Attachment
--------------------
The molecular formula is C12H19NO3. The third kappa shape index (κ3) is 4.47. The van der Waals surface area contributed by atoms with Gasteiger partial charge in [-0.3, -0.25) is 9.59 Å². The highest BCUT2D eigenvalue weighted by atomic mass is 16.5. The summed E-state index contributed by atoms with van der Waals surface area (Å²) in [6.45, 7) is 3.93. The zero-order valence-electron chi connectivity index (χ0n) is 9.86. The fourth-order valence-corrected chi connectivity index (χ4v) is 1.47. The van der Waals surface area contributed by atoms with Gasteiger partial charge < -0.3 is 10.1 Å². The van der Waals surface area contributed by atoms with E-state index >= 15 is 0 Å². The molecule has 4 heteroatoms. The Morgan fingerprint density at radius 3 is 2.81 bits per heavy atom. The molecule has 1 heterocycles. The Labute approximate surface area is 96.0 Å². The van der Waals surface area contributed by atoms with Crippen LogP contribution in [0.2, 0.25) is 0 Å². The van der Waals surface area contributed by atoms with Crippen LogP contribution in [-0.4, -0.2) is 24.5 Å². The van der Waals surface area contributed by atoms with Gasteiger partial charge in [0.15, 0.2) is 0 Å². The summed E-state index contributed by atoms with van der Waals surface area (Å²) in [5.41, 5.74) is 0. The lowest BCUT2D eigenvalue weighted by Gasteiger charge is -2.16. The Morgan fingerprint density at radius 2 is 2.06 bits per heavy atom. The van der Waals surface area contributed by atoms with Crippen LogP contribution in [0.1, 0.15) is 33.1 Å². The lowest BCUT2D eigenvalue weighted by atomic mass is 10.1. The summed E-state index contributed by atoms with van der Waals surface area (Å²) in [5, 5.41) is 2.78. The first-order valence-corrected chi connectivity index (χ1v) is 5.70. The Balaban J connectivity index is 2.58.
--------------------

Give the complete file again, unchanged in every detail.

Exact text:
The molecular formula is C12H19NO3. The third kappa shape index (κ3) is 4.47. The van der Waals surface area contributed by atoms with Gasteiger partial charge in [-0.3, -0.25) is 9.59 Å². The highest BCUT2D eigenvalue weighted by atomic mass is 16.5. The summed E-state index contributed by atoms with van der Waals surface area (Å²) in [6.45, 7) is 3.93. The zero-order valence-electron chi connectivity index (χ0n) is 9.86. The fourth-order valence-corrected chi connectivity index (χ4v) is 1.47. The van der Waals surface area contributed by atoms with Gasteiger partial charge < -0.3 is 10.1 Å². The van der Waals surface area contributed by atoms with E-state index >= 15 is 0 Å². The molecule has 4 heteroatoms. The Morgan fingerprint density at radius 3 is 2.81 bits per heavy atom. The molecule has 1 heterocycles. The Labute approximate surface area is 96.0 Å². The van der Waals surface area contributed by atoms with Crippen LogP contribution in [0.2, 0.25) is 0 Å². The van der Waals surface area contributed by atoms with Crippen LogP contribution in [-0.4, -0.2) is 24.5 Å². The van der Waals surface area contributed by atoms with Gasteiger partial charge in [0.15, 0.2) is 0 Å². The summed E-state index contributed by atoms with van der Waals surface area (Å²) in [5.41, 5.74) is 0. The lowest BCUT2D eigenvalue weighted by Gasteiger charge is -2.16. The Morgan fingerprint density at radius 2 is 2.06 bits per heavy atom. The van der Waals surface area contributed by atoms with Crippen LogP contribution in [0.1, 0.15) is 33.1 Å². The lowest BCUT2D eigenvalue weighted by atomic mass is 10.1. The summed E-state index contributed by atoms with van der Waals surface area (Å²) in [5, 5.41) is 2.78. The first-order valence-corrected chi connectivity index (χ1v) is 5.70. The Balaban J connectivity index is 2.58.